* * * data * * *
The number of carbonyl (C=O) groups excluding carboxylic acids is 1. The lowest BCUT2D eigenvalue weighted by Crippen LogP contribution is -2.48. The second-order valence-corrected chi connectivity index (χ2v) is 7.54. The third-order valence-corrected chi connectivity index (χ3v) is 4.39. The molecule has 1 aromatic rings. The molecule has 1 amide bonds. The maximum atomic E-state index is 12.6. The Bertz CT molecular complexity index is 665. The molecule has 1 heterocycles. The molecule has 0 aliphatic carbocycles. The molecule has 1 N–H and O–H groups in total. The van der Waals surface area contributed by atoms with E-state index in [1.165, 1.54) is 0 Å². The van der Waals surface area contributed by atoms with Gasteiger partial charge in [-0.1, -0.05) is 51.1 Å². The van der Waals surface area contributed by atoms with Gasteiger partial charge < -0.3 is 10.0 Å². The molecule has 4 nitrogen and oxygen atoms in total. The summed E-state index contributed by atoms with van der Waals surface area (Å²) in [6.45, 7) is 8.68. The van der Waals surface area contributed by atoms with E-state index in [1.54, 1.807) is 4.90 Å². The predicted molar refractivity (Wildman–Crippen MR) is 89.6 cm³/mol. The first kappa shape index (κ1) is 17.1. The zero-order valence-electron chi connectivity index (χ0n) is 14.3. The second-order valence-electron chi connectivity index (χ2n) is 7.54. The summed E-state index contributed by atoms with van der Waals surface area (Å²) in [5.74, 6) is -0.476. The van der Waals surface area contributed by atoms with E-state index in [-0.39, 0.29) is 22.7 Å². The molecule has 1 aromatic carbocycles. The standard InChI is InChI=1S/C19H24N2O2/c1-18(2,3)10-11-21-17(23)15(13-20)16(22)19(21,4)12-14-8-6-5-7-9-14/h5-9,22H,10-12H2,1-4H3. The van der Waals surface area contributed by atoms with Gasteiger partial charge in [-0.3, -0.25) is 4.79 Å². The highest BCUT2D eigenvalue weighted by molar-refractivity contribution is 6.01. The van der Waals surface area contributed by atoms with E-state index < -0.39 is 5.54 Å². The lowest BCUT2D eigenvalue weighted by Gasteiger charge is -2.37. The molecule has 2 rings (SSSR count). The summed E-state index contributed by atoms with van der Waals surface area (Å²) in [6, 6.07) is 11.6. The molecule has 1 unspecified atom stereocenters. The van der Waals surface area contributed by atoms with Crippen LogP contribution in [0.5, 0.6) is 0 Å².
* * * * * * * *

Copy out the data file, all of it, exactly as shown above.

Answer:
The number of carbonyl (C=O) groups excluding carboxylic acids is 1. The lowest BCUT2D eigenvalue weighted by Crippen LogP contribution is -2.48. The second-order valence-corrected chi connectivity index (χ2v) is 7.54. The third-order valence-corrected chi connectivity index (χ3v) is 4.39. The molecule has 1 aromatic rings. The molecule has 1 amide bonds. The maximum atomic E-state index is 12.6. The Bertz CT molecular complexity index is 665. The molecule has 1 heterocycles. The molecule has 0 aliphatic carbocycles. The molecule has 1 N–H and O–H groups in total. The van der Waals surface area contributed by atoms with E-state index in [1.165, 1.54) is 0 Å². The van der Waals surface area contributed by atoms with Gasteiger partial charge in [-0.1, -0.05) is 51.1 Å². The van der Waals surface area contributed by atoms with Gasteiger partial charge < -0.3 is 10.0 Å². The molecule has 4 nitrogen and oxygen atoms in total. The summed E-state index contributed by atoms with van der Waals surface area (Å²) in [6.45, 7) is 8.68. The van der Waals surface area contributed by atoms with E-state index in [1.54, 1.807) is 4.90 Å². The predicted molar refractivity (Wildman–Crippen MR) is 89.6 cm³/mol. The first kappa shape index (κ1) is 17.1. The zero-order valence-electron chi connectivity index (χ0n) is 14.3. The second-order valence-electron chi connectivity index (χ2n) is 7.54. The summed E-state index contributed by atoms with van der Waals surface area (Å²) in [5.74, 6) is -0.476. The van der Waals surface area contributed by atoms with E-state index in [-0.39, 0.29) is 22.7 Å². The molecule has 1 aromatic carbocycles. The standard InChI is InChI=1S/C19H24N2O2/c1-18(2,3)10-11-21-17(23)15(13-20)16(22)19(21,4)12-14-8-6-5-7-9-14/h5-9,22H,10-12H2,1-4H3. The van der Waals surface area contributed by atoms with Gasteiger partial charge in [-0.3, -0.25) is 4.79 Å². The highest BCUT2D eigenvalue weighted by molar-refractivity contribution is 6.01. The van der Waals surface area contributed by atoms with E-state index < -0.39 is 5.54 Å². The lowest BCUT2D eigenvalue weighted by Gasteiger charge is -2.37. The molecule has 2 rings (SSSR count). The summed E-state index contributed by atoms with van der Waals surface area (Å²) in [6, 6.07) is 11.6. The molecule has 1 unspecified atom stereocenters. The van der Waals surface area contributed by atoms with Crippen LogP contribution in [0.5, 0.6) is 0 Å².